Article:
"When you grow up, you can be whatever you want to be." Little girls in the United States hear this all the time, from their mothers to teachers to "Sesame Street" characters. Almost everywhere they go, they are encouraged to believe that girls can be just as smart, athletic, and successful as boys.
In India, discriminatory attitudes towards women have existed for generations and affects women over their lives. Although the constitution of India has granted women equal rights but gender disparities remains. There are limited opportunities for women to access resources such as education, health care services and job opportunities to women as they decide the future of India. Women are disadvantaged at work, and are often underestimated for their capabilities. This has prevented Indian women from achieving a higher standard of living
Girls Household Servants: When a boy is born in most developing countries, friends and relatives exclaim congratulations. A son means insurance. He will inherit his fathers property and get a job to help support the family. When a girl is born, the reaction is very different. Some women weep when they find out their baby is a girl because, to them, a daughter is just another expense. Her place is in the home, not in the world of men. In some parts of India, its traditional to greet a family with a newborn girl by saying, "The servant of your household has been born."
A girl cant help but feel inferior when everything around her tells her that she is worth less than a boy. Her identity is forged as soon as her family and society limit her opportunities and declare her to be second- rate. A combination of extreme poverty and deep biases against women creates a remorseless cycle of discrimination that keeps girls in developing countries from living up to their full potential. It also leaves them vulnerable to severe physical and emotional abuse. These "servants of the household" come to accept that life will never be any different.
Education is not widely attained by the Indian women. Although literacy rates are increasing, female literacy rates lags behind the male literacy rate. Literacy Rate Census of India 2001 and 2011 Comparison Literacy for females stands at 65.46%, compared to 82.14% for males An underlying factor for such low literacy rates are parents perceptions that education for girls are a waste of resources as their daughters would eventually live with their husbands families and they will not benefit directly from the education investment
Gender discrimination impedes growth; with lower female-to-male workers ratios significantly reducing total output in both agricultural and non-agricultural sector . It is also estimated that growth in India would increase by 1.09% if its female labor- participation rate were put on par with the US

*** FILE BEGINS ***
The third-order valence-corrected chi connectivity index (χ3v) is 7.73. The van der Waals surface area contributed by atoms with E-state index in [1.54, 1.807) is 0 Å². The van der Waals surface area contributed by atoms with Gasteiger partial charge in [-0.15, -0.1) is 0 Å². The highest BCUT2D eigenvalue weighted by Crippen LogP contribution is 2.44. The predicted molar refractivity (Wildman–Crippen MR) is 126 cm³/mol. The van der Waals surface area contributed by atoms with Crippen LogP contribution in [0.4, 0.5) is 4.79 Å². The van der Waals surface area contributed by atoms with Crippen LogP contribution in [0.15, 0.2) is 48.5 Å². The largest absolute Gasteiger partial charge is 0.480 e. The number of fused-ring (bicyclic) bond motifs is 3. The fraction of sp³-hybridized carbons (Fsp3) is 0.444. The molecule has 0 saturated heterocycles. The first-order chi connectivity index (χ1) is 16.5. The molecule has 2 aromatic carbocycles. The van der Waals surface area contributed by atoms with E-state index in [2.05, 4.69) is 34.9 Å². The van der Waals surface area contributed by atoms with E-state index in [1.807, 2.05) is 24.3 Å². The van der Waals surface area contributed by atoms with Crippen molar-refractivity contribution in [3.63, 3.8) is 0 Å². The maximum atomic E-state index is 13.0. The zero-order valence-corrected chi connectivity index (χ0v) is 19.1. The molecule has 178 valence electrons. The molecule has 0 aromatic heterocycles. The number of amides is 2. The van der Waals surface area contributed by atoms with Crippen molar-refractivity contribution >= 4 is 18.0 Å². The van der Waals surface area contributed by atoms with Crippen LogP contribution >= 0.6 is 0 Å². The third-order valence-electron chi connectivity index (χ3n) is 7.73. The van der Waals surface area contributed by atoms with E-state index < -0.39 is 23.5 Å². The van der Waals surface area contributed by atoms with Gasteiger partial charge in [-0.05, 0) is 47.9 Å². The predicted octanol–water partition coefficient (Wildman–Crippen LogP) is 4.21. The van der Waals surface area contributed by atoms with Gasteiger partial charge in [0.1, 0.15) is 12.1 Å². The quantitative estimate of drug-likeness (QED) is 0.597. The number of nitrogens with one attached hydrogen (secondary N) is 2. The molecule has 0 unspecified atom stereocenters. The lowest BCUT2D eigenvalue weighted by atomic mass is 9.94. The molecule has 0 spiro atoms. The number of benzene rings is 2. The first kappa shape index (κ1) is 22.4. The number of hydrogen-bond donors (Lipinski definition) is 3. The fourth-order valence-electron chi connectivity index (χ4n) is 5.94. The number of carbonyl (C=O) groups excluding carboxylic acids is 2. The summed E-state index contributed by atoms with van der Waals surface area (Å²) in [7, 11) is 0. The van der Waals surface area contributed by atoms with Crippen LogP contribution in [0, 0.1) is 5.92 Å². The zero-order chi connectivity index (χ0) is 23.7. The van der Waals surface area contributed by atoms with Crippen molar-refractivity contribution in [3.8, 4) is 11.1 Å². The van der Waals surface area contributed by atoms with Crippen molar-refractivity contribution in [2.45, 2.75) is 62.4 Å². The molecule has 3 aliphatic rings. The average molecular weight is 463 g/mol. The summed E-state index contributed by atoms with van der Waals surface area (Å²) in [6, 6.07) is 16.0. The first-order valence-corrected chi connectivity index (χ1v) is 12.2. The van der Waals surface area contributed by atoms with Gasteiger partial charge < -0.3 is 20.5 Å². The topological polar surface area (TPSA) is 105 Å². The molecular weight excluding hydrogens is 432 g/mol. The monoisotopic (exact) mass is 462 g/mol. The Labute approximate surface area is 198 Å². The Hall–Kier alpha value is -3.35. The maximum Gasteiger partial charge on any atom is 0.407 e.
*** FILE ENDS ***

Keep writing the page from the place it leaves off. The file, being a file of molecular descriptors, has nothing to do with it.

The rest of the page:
Since the social unrest of the 1960s, the federal government has been actively involved in preventing gender discrimination in the workplace. The most important law covering gender discrimination on the job is the Civil Rights Act of 1964—specifically, Title VII of that act, which strictly prohibits all forms of discrimination on the basis of race, color, religion, sex, or national origin in all aspects of employment.
Written during a tumultuous period in American history when many people expected the federal government to right social wrongs, the law was a monumental piece of legislation that changed the American employment landscape.
The law was passed after heated debate in both the Senate and the House of Representatives. It stated that it was unlawful for an employer to "fail or refuse to hire or to discharge any individual, or otherwise discriminate against any individual with respect to his compensation, terms, conditions, or privileges or employment, because of such individuals race, color, religion, sex, or national origin.
The law covers hiring, dismissals, compensation, and all other aspects of employment, while also covering actual employment opportunities that are available. Examples of gender discrimination or sexual harassment that would fall under the scope of the act include:
An employee who alleges that his or her manager only promotes male employees and keeps females in entry-level positions. An employee who alleges that a manager or other person in power tells jokes or makes statements that are demeaning insulting, or offensive to women.
Although socially women have been at a disadvantage but the Indian laws highly favor women. If a husband commits adultery he will be jailed, but a women can not be jailed for adultery and neither will be punished by courts. In most child custody cases the children are given to the wife. In most divorce cases mostly the child is given to the mother.
Women can jail husband family for dowry related cases by just filing an FIR. The law IPC498A demands that the husbands family be considered criminal by default unless proven clean. According to one source, this provision is much abused as only four percent of the cases go to court and the final conviction rate is as low as two percent